can’t move rests

hello, in this example I try to move the three semiquaver rests a little bit sidewards. I can not seem to get them to an X-offset position. How would be the procedure?
Thank you for help:

It needs a workaround, I’m afraid: try midway down this thread

thanks pianoleo,
it looks like a lot of work-around…
This will not become an edition, it is for a pianist to play in a Liederabend. I’ll leave it this way (thus removing the two unnecessary piano indications)…
ps: from Schubert D.478

If it’s “not for publication” you could just move the rests vertically, like the ones below the bottom staff. Flip the stems of the octave C’s so there is room for the rests underneath.

For the bottom staff start of bar 2, moving the rest up a bit will stop it colliding with the top of the stem.

Can’t you just put the rest into its own “voice column” and then budge it in engrave mode? I moved a few rests earlier today. You don’t even have to move the whole column if you tab down to the round handle instead of the square one.

You can’t put the rest in a voice column, but you can move all the notes out of voice column 0 and presumably leave the rest as the only thing in voice column 0.

However if you try Romanos’s idea you can get into problems with the vertical alignment relative to other staves in the score, and you may have to move the adjacent notes as well to get the spacing to look right.

This idea would probably work better if you could move the notes into “voice column -1” and leave the rest in column 0, but the properties panel won’t let you do that.

There is so much one can do in Engrave Mode, I am sure at one point we will be able to shift rests where it is necessary. At the moment the easiest workaround is probably to hide the rests and input them as glyphs(?)

Surely not. Again, I see no reason why the notes couldn’t be out into a voice column and nudged. Yes there will be “alignment issues” but you have to bend the rules of engraving to make this work. It doesn’t look good the way it is, thus you must change it. It’s ok for individual elements to be out of alignment if it is plainly evident why they are shifted, which in this case they would be.

As I said, put the notes into column 1 and then move things in engrave mode. You can use the round handles if you don’t want to shift the whole column. 60 seconds.

Honestly, I think this notation is a cumbersome way of doing it. You have, for instance, the rest nestled into the octave in the RH part and then you can’t do the same notation in the LH a beat later. Perhaps it is best to just have the rest below the notes as Dorico does by default. That said, what you are desiring is achievable without any weird workarounds. I’d also suggest just making the C in the LH a 16th note and connecting it to the three other 16ths.

Also, I didn’t take the time to do it, but you can adjust the ledgerlines so they don’t connect to the rest automatically by clicking on the notehead and checking the panel in engrave mode.

Romanos, can you make the lower stave first chord line up with the upper stave chord? That’s the thing that I remember being a pain, last time I went through this…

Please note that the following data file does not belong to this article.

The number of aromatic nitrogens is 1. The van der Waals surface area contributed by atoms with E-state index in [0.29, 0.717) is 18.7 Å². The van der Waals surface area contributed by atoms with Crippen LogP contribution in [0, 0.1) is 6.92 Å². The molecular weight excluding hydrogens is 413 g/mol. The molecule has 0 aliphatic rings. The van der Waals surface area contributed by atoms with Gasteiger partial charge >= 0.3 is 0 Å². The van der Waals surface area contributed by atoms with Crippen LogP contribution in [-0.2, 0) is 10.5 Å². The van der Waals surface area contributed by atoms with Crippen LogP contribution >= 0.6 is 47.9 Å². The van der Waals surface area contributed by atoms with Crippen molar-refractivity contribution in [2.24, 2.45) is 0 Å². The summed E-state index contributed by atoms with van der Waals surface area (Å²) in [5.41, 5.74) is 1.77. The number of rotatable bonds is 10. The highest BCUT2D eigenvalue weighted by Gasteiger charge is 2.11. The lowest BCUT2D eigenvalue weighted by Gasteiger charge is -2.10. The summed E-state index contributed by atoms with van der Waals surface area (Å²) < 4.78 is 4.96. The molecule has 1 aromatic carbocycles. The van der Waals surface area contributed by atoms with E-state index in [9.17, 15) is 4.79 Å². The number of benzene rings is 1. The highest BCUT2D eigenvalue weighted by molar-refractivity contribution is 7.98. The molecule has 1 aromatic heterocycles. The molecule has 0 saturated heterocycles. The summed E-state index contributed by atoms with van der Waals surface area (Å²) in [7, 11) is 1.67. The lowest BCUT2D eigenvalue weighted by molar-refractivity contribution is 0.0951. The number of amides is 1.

(Sorry for the unsolicited advice. I once consulted a professional pianist (university accompanist and chair of piano dept.) about a composition and a few alternative ways of notating something. She was adamant you use the simplest (easiest to read) notation that will reflect the sound produced by the instrument rather than a theoretical “perfect” notation, with special consideration to the sustain pedal and its effects.)

If you do this it does perfectly:

(This makes sense since the same pitches are full quarters in the RH.)

But to answer your question, yes: you have to put notes into column 1, then drag it back over, and then force the rest via the round handle way to the right (criss cross, essentially).

If you do it that way though it is confusing as it looks like you wait a 16th rest after the 8th note C. I’d heartily recommend just making the C a quarter note.

Yes, but that’s not what the OP specified! I don’t know whether the OP is engraving his/her own composition, but I certainly wouldn’t take the liberty of rewriting this (for example) :

Debussy knew exactly what he wanted, and changing any of the note values would distort the voice leading he’s asking for.

Apologies for the unsolicited disagreement, but as a staff accompanist at a conservatoire and a pro pianist I politely disagree with whoever it is that you’re quoting.

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I reread the OP - it’s Schubert. I wouldn’t take the liberty of rewriting Schubert’s note values…

As weird as it may seem at first blush, you could also experiment with stemlet beaming.

EDIT: this changes the LOOK of the edition but not the semantic value.

Whoops, you’re right. Well, ignore my last few posts then lol.

I will say though-- there is genuinely something to be said for acting as editor (in general). Plenty of cases of composers calling for things that didn’t make sense (although not in this case). There are often times more than one way to notate something that means the same too… Sometimes one way is scribbled in a manuscript or is used in an old edition, but that doesn’t actually make it the best way to notate it, in which case an editorial decision can be validly taken.